Takua in BIONICLE started out as the Featureless Protagonist of a little-known Game Boy Advance game. After he was again the main character in a very successful online game (moving from AFGNCAAP to having his own identity only at the very end), his popularity exploded. In 2003, he was the star of his own Direct to Video movie where he became Toa Takanuva and was released as a toy set twice (once as Takua and once as Takanuva). Then he and the other 2002-2003 characters returned in 2008 (complete with new toy figures), with Takanuva being the star of the first Level 3 Readers book and having an online blog that narrated the events of the final (regular) book. And his was the largest figure. He was released again as a Stars commemorative set in 2010.
Also of note are the Toa Inika. When the story moved to a brand new location (Voya Nui) in 2006, LEGO decided that, rather than create six new Toa characters, they would just take probably the six most popular Matoran characters (Jaller, Hahli, Hewkii, Kongu, Matoro and Nuparu) and turn them into Toa, via space lightning.
Equally significant is the 7thPirakaVezon, a character who was an accidental clone of one of the other Piraka. He was the 2006-2007 Big Bad, but was just so wacky that fans loved every appearance of his, whether he was drafted to free an offscreen former Big Bad who defected pre-series, or simply went on madcap interdimensional adventures.
A very minor on-line game character, called Tiribomba, developed a small following, despite having done absolutely nothing to contribute to the plot. The reason for his popularity lies in his wicked awesome name.
The Barraki as a group quickly shot to this position in comparison to the other Quirky Miniboss Squads released before hand, partially due to the fact they completely broke the mold of having the same body type and each had a unique build to them, and partially because their backstory and connection to Makuta made them compelling villains. The fact that they were not affiliated with Makuta's plans at all but were running against them and even had intentions for the Mask of Life that extended beyond just gaining power and even successfully getting it at several points made them even more interesting, to the point they were brought back in the web serials.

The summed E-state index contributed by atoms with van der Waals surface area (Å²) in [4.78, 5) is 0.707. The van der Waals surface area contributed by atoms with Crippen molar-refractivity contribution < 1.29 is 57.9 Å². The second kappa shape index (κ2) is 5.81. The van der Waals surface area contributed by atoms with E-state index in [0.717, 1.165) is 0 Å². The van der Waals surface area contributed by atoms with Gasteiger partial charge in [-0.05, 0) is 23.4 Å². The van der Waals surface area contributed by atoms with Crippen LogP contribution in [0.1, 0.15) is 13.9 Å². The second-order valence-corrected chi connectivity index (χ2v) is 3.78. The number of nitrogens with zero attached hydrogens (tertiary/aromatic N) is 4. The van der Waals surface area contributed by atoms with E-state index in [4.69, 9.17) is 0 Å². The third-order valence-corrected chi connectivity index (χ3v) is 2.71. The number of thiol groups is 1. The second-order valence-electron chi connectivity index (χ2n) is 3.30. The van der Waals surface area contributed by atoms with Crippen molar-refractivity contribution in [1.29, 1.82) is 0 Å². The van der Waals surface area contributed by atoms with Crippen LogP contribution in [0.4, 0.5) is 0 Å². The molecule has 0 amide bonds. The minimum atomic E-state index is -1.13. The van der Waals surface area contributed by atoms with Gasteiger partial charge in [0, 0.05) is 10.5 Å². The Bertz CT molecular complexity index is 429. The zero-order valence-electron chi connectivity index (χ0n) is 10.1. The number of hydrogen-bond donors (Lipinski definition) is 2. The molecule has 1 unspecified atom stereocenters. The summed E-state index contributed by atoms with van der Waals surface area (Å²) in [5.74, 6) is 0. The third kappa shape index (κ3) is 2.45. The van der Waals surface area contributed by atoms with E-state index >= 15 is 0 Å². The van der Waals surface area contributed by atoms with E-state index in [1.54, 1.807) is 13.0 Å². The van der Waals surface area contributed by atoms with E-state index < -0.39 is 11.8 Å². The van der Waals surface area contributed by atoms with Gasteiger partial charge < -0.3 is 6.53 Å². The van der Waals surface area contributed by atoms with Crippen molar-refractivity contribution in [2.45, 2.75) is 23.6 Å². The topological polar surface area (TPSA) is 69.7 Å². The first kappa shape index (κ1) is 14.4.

All the promotional Good/Bad Guy freebie sets are generally seen as "So Bad, It's Good", but the 2006 version in particular became especially well-liked, partly due to embodying all that's wrong with these toys, and party for his appearances in the popular Reviving BionicleFan Film comedy series. So much so that he's become a meme years after the toy line had been canceled, and fans have been creating or even army-building their own versions of the Guy.
The Alley Viper figure from the original G.I. Joe line has a huge cult following amongst GI Joe fans, to such an extent that it was quickly re-released within two years of its initial run in circulation.
Same with the Crimson Guard figures; this was most notable during the GI Joe Vs Cobra/Valor Vs Venom years, when Hasbro built a new Crimson Guard mold and opted to not release as part of the regular series, opting to make the figure a Toys 'R Us exclusive. To ease fan anger, the figure was largely released in a series of army builder sets, meaning fans buying the figure could build their own units without having to buy multiple figures.
Mimic, a garish green unicorn from the 1980s My Little Pony line, reportedly did poorly in sales in her initial run. On today's second-hand market, prices soar. It's been speculated, though, that Mimic's poor initial sales are what made her so hard to come by, and are the reason for her value today. (Another likely reason is her odd color scheme, since there are very few green ponies.)
Firefly may be the queen of this trope. From the moment she was introduced, she was arguably the most popular of all the ponies. Even though she wasn't in much of the series, having one TV special before getting the Brother Chuck treatment, and having a reoccurring role in the British comics, she was depicted on a ton of merchandise. When Rescue from Midnight Castle was rereleased on video in the 1990s, it was renamed Firefly's Adventure, even though Megan is really the main character. Lauren Faust even based Rainbow Dash's personality on her. (She would have been Firefly if not for copyright issues).
Wind Whistler is the second most notable generation one pony after Firefly herself. Her stoic and logical personality contrasting with the happy-go-lucky others made her reactions to their usual antics hilarious to watch. Having a good amount of sarcasm and pointing out Fridge Logic at their expense.
Generation 1's Fizzy, with her bubbly personality, pretty much shares her popularity with Wind Whistler above.
Minty from the third generation line stood out as The Ditz, in an already eccentric cast of ponies. Her obsession with mints and collecting socks were seen as particularly endearing.